This investigation aims to investigate the recent rise in cases of syphilis in pregnant women and their babies, with a particular focus on exploring what may be contributing to the inequities that exist. The New Zealand government has committed to eliminating syphilis (Syphilis Action Plan) and improving health outcomes for Maaori in relation to sexually transmitted infections and blood borne diseases (The Sexually Transmitted and Blood Borne Infection (STBBI) strategy).
It is hoped that the findings from this study will be able to contribute to service and systems changes to improve inequities and advance towards these goals.
Grounded in the principles of kaupapa Maaori epidemiology methodology, this observational registry cohort study will review the journey and outcomes of woman diagnosed with syphilis in their pregnancy from 2017-2022. National ESR data of reported cases of syphilis in pregnancy will be identified (Part A). It is estimated this will be approximately 120 cases. Demographic data will be analysed and information gathered on mechanism of diagnosis and neonatal outcomes where known. A sub-study of the clinical care and outcomes for women who were managed by Hamilton Sexual Health Service (Part B). Clinical records of each case will be reviewed including hospital, laboratory, and prescribing records, as well as from the Sexual Health patient management system. Demographic information will be collected including age, ethnicity and socioeconomic deprivation. Clinical data will be collected including syphilis diagnosis (primary, secondary etc) (based on clinical and laboratory features). Information pertaining to treatment and follow up will be gathered. Finally match maternal dyad records will be reviewed to understand the outcomes of the babies, assessment at delivery, diagnosis, management and follow up.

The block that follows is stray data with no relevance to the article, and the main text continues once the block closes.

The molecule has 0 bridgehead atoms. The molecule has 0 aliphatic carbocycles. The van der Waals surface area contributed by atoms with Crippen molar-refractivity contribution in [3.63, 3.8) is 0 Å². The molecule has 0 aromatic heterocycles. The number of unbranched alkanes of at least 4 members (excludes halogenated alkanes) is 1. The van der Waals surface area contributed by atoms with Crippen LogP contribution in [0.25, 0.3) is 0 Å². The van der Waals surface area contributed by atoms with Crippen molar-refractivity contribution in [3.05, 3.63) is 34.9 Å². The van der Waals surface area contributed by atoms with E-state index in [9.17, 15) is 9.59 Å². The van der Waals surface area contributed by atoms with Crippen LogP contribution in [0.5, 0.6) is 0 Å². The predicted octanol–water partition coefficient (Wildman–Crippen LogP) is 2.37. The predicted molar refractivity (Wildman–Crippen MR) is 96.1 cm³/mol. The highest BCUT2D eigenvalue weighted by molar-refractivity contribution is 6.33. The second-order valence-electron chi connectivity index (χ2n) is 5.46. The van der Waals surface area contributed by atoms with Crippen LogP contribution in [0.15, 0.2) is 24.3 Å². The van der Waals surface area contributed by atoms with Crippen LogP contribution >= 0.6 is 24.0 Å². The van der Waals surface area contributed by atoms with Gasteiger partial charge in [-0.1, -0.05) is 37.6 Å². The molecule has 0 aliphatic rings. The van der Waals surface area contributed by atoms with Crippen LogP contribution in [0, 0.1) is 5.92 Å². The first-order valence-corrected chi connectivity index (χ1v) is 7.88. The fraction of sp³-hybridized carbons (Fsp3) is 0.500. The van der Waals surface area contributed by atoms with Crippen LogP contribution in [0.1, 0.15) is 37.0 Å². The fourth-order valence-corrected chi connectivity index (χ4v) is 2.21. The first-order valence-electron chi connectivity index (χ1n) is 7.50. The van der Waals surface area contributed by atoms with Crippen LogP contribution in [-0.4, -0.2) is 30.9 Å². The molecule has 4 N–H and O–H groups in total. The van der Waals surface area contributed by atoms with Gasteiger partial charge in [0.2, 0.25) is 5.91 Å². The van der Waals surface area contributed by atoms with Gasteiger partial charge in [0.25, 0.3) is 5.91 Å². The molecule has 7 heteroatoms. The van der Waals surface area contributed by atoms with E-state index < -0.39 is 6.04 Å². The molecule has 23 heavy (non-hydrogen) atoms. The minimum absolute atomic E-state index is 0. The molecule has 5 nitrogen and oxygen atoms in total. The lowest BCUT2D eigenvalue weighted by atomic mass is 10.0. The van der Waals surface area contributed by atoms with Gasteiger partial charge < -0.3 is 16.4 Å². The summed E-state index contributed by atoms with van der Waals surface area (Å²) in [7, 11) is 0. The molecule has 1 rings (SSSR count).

Syphilis in pregnancy is an easily treated infection. Untreated syphilis during pregnancy can have devastating consequences for both mothers and babies including miscarriage, stillbirth, low birth weight, neonatal death and congenital syphilis. There are extreme inequities, for example 26 of the 29 cases of congenital syphilis since 2016 were of either Maaori or Pacific Island ethnicity. This study aims to review national data from 2017-2022 and also investigate and document the journey of women in the Waikato who have had syphilis in pregnancy, and the outcomes for their babies. It is hoped findings will lead to system improvements.
By investigating and documenting the epidemiology, method of detection, clinical care and outcomes for women diagnosed with syphilis in pregnancy, and their babies, any gaps in patient journey can be identified. This is an extremely under-researched area of health, that has significant impact on both mother and neonate. This study will increase information about the current state of the issue of syphilis in pregnancy, and it is hoped that the study will be able to identify areas for improvement along the care pathway and inform service and system developments to reduce the significant inequities that exist.